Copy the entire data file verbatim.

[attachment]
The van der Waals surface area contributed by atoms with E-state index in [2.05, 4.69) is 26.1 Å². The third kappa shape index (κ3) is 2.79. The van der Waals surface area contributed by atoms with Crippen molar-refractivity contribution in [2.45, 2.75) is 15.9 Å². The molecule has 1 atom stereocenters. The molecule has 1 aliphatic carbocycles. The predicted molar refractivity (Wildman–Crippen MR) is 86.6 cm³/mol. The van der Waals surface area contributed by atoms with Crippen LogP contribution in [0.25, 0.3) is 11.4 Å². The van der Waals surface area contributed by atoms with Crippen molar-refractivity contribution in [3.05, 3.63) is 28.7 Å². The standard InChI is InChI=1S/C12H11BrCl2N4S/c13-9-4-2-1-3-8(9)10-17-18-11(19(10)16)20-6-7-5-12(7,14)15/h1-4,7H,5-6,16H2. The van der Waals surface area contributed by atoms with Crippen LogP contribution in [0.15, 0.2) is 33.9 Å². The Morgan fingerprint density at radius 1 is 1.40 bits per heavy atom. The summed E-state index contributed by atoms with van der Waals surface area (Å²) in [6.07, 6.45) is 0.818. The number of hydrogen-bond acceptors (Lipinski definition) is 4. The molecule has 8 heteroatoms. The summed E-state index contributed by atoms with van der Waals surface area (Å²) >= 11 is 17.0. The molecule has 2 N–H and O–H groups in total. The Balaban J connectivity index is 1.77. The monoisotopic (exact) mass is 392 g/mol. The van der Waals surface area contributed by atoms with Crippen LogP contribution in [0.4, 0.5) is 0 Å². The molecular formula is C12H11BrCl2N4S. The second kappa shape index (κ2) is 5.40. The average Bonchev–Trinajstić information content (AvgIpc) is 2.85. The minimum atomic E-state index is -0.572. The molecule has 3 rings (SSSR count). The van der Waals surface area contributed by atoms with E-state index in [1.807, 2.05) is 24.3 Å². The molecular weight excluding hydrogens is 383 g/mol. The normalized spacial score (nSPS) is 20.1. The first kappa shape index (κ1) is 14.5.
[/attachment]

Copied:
The van der Waals surface area contributed by atoms with E-state index in [2.05, 4.69) is 26.1 Å². The third kappa shape index (κ3) is 2.79. The van der Waals surface area contributed by atoms with Crippen molar-refractivity contribution in [2.45, 2.75) is 15.9 Å². The molecule has 1 atom stereocenters. The molecule has 1 aliphatic carbocycles. The predicted molar refractivity (Wildman–Crippen MR) is 86.6 cm³/mol. The van der Waals surface area contributed by atoms with Crippen LogP contribution in [0.25, 0.3) is 11.4 Å². The van der Waals surface area contributed by atoms with Crippen molar-refractivity contribution in [3.05, 3.63) is 28.7 Å². The standard InChI is InChI=1S/C12H11BrCl2N4S/c13-9-4-2-1-3-8(9)10-17-18-11(19(10)16)20-6-7-5-12(7,14)15/h1-4,7H,5-6,16H2. The van der Waals surface area contributed by atoms with Crippen LogP contribution in [0.15, 0.2) is 33.9 Å². The Morgan fingerprint density at radius 1 is 1.40 bits per heavy atom. The summed E-state index contributed by atoms with van der Waals surface area (Å²) in [6.07, 6.45) is 0.818. The number of hydrogen-bond acceptors (Lipinski definition) is 4. The molecule has 8 heteroatoms. The summed E-state index contributed by atoms with van der Waals surface area (Å²) >= 11 is 17.0. The molecule has 2 N–H and O–H groups in total. The Balaban J connectivity index is 1.77. The monoisotopic (exact) mass is 392 g/mol. The van der Waals surface area contributed by atoms with Crippen LogP contribution in [0.4, 0.5) is 0 Å². The molecular formula is C12H11BrCl2N4S. The second kappa shape index (κ2) is 5.40. The average Bonchev–Trinajstić information content (AvgIpc) is 2.85. The minimum atomic E-state index is -0.572. The molecule has 3 rings (SSSR count). The van der Waals surface area contributed by atoms with E-state index in [1.807, 2.05) is 24.3 Å². The molecular weight excluding hydrogens is 383 g/mol. The normalized spacial score (nSPS) is 20.1. The first kappa shape index (κ1) is 14.5.